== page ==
Tuesday, October 6, 2009

India To Look for Foreign Partner To Help Develop Naval LCA

NEW DELHI - India has decided to look for global partners in developing the naval version of the Light Combat Aircraft (LCA), as Lockheed Martin failed to get needed security clearances.

Meanwhile, the Indian Navy has ordered six naval versions of the single-engine LCA, giving a boost to the homegrown program. The move is seen as a further commitment by the Navy to the LCA program, said a senior Navy official.

Lockheed Martin ran out of time in getting the necessary clearances from the U.S. government to enter into a contract with India on providing consulting services in the design and development of the naval version of the LCA, said a senior Indian Defence Ministry official. The ministry has no choice but to look for partners in the Western world other than the United States, so that the LCA (naval) program does not suffer further delays, the ministry official added.

Lockheed executives based in India were unavailable for comment.

The Navy only last month ordered six naval-version LCAs and has committed about $30 million for each aircraft.

The naval version of the LCA is a small, lightweight, multirole supersonic fighter jet. It is under development and is required to operate from an aircraft carrier with a "ski-jump" takeoff ramp and arrested recovery system. The first naval prototype is being built by Hindustan Aeronautics Ltd. (HAL), Bangalore, and is scheduled for integration tests and first flight toward the end of this year.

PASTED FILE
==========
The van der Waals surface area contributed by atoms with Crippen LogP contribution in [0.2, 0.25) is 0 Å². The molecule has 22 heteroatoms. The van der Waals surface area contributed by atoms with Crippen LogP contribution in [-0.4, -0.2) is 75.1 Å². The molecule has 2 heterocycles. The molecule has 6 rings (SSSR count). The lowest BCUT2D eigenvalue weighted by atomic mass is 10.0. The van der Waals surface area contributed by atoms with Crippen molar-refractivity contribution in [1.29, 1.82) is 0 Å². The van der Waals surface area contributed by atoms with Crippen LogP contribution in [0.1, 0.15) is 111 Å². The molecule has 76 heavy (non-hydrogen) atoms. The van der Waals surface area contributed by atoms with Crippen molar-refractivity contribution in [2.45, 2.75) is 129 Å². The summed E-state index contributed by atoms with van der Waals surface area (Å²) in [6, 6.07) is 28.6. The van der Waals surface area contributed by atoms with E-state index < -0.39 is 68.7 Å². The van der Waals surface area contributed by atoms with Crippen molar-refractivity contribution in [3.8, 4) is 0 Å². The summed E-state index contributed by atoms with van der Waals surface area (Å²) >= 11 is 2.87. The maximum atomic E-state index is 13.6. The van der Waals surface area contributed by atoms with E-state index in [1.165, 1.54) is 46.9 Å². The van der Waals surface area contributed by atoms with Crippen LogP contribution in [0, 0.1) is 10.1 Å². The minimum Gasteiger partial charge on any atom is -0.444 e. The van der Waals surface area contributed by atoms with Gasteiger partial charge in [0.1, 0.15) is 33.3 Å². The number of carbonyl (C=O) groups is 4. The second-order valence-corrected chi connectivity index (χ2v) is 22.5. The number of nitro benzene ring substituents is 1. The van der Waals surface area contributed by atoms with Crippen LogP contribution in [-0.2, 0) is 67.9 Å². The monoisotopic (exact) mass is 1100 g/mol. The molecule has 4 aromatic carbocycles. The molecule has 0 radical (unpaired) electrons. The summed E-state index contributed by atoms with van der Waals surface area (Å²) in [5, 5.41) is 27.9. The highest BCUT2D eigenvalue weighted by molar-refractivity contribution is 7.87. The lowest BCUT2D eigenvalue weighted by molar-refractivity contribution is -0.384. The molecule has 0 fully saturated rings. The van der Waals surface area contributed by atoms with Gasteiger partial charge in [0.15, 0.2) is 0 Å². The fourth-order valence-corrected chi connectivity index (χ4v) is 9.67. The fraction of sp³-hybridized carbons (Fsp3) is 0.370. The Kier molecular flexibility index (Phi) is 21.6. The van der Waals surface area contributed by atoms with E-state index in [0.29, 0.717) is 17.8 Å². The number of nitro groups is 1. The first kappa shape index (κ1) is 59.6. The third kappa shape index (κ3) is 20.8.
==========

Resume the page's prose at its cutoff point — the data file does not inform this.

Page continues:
The naval LCA will be used on a domestically built aircraft carrier, the Air Defence Ship, which is due to enter service with the Navy in 2014.

India is looking for an overseas partner to help in optimizing the landing gear design and making associated changes in the aircraft's structural configuration to bring down the weight of the aircraft by at least 500 kilograms.

As the LCA would be operating from am aircraft carrier, the Defence Ministry will seek the help of an overseas vendor in determining the location and attachment of the arrester hook system on the deck of the ship, and aerodynamic fixes to improve the plane's takeoff and landing performance on the carrier, said a scientist with the Bangalore-based Aeronautical Development Agency (ADA), which is developing the LCA.

The overseas partner also will advise Indian scientists on the need for an alternative engine with higher thrust. In addition, the foreign partner will advise the ADA on ways to test the arrestor hook system. 

The LCA (naval) version has been designed with structural and landing gear modifications to the existing Air Force version to handle larger loads and arrested recovery.

The need for a foreign partner arose during the course of the design and construction of the LCA (naval) version after it was observed that the weight of the naval version compared with the Air Force version is higher than originally planned and budgeted. With the General Electric (GE) F404 jet engine and the aircraft's mass, the performance of aircraft was found to be lower then anticipated.

The Indian Air Force's version of the LCA also is being powered by the GE 404, but the Air Force wants a higher-thrust engine, as there has been an increase in the weight of the aircraft due to increased demands by the user. 


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